tralac’s Daily News Selection
(iii) Ambassador Tibor Nagy (Assistant Secretary of State for Africa) on US relations in Africa – trade, investment and the future of engagement (29 October, Chatham House)
Development of a SADC Protocol on Statistics: SADC posts an EOI request by individual consultants. This assignment (pdf) consists of reviewing relevant SADC policy and legal instruments as well as the current and future state of statistical developments in order to inform the development of a Protocol on Statistics to be adopted and ratified for implementation by SADC Member States.
Think development – Think WIDER (13-15 September, Helsinki): selected Africa-related sessions, presentations:
Industries without smokestacks: industrialization in Africa reconsidered (chaired by John Page); Made in Africa (chaired by Carol Newman); Africa’s youth (chaired by James Thurlow); Africa’s lions (chaired by Haroon Bhorat); Growth and poverty in sub-Saharan Africa (chaired by Andy McKay); Taxation, data, and development (chaired by Jukka Pirttilä); Enterprise development (chaired by John Rand)
Pan-African Private Sector Trade and Investment Committee: update (AU)
PAFTRAC was launched at an inaugural meeting in Accra, on 3 December 2011. However, following the launch limited activity has taken place on the initiative. With the recent rise in global trade tensions and creeping protectionism in the post-Doha round of trade negotiations, coupled with the negotiations towards the AfCFTA, the EPA with the EU, the probability of expiration of AGOA in 2025, and other ongoing trade and investment negotiations; a working group that included Afreximbank, the AUC, the International Trade Centre, Afro-Champions, Ecobank, the Pan-African Chamber of Commerce and Industry, and the African Development Bank, spearheaded the revival of the initiative. Membership is drawn from leading private sector institutions and corporates across Africa, as well as from a range of continental and regional institutions. PAFTRAC will therefore provide a framework to facilitate African private sector participation and engagement in trade and investment issues, including trade and investment policy formulation and trade negotiations in support of sustainable development of African economies in line with Agenda 2063. It is anticipated that PAFTRAC could serve as a stepping-stone toward the establishment of the African Business Council, which is envisaged under the AfCFTA Architecture.
Latest research findings indicate that trade activities between Ghana and other African trading partners stands at only two per cent out of the 141 trading partners of GEPA. This implies that Ghana’s trade with Africa is very minimal as compared to major export communities. Director of Research at the Ghana Export Promotion Authority, Mr Maxwell Kusi, made these revelations during the 78th National Exporters’ Forum launch on the 2017 Non-Traditional Exports Statistics held in Accra. The 2016 reports however show that trading between Ghana and ECOWAS was the highest, attaining 24%. However, in 2017, it was overtaken by the EU. The swift turn in the 2017 report was largely due to economic barriers that exist among African nations. Mr Kusi noted that for GEPA to achieve its set target of $5.3bn in export earnings in 2021, all stakeholders need to put in extra effort. The distribution chart puts the EU on top with 46%. Other countries, including China, scored 24% whiles other developed countries including USA, Switzerland and Japan were at eight per cent.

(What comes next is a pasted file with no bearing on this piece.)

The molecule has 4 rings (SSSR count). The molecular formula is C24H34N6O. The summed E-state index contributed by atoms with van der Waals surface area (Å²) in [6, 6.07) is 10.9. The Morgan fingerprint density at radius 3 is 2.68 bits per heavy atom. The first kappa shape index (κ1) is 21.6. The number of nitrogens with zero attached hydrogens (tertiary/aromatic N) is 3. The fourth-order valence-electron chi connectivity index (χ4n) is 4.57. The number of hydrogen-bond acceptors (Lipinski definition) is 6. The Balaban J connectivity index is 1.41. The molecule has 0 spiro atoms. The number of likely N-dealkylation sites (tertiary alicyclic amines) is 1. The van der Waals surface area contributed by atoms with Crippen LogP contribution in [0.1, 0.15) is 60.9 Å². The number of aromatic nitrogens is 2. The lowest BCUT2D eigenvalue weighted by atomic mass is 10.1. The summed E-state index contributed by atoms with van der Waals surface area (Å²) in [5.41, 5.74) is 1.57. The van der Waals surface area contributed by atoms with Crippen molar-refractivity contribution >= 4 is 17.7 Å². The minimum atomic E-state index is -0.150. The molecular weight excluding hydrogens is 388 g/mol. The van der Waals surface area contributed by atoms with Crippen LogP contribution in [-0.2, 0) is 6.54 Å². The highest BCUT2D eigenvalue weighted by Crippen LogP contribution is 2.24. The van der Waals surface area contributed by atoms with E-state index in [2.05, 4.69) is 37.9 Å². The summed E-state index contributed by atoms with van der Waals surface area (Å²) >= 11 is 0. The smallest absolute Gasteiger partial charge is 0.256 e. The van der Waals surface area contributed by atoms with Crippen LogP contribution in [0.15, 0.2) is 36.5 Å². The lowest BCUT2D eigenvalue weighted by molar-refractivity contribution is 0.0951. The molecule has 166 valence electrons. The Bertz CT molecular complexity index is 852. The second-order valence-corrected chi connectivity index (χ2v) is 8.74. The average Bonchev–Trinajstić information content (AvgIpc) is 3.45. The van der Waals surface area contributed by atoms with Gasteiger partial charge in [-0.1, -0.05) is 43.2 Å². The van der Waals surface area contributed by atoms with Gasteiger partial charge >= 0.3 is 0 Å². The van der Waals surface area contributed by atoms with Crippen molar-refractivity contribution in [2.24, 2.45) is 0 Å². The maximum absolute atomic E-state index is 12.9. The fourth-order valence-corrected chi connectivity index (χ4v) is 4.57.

Speaking at the launch of the conference, Deputy Minister for Trade, Carlos Ahenkorah stated that despite the trade gains, it was surprising to learn Ghana’s trade with rest of Africa is not encouraging. “Ghana rose 13 places in the World Bank Trade Report from 167 in 2016 to 154 in 2016 under the Ghana National Single Window. Similarly, improvements were registered in the World Bank Registered Performance Index where Ghana rose 12 places from 100 in 2014 to 88 in 2016. But despite all these gains into the ECOWAS markets and all markets outside the sub-region, it is sad to note that Ghana’s trade with the rest of Africa is minimal.” [GEPA launches 2017 Non-Traditional Export Performance statistics and Buyer Portal; 57% of cocoa beans imported into Switzerland are from Ghana]
The High Representative will work to support and strengthen the efforts of the Commission’s relevant Departments and those of NEPAD, within the framework of the Program for Infrastructure Development in Africa. In the discharge of his mandate, and building on the work and leadership of the PIDA Presidential Infrastructure Champion Initiative, the High Representative will pay particular attention to the missing links along the transnational highway corridors identified as part of the Trans-African Highways Network, with a view to facilitating their development and modernization. He will also focus on the continental high-speed train, which is one of the flagship projects of the First Ten-Year Implementation Plan of Agenda 2063, in the context of the relevant African Union decisions. He will interact with the current Champions of related African Union initiatives and seek their guidance, to ensure the required synergy and coherence. [Commentaries: Uhuru’s hand in Raila’s AU appointment, Five presidents who sealed Raila’s appointment as AU special envoy]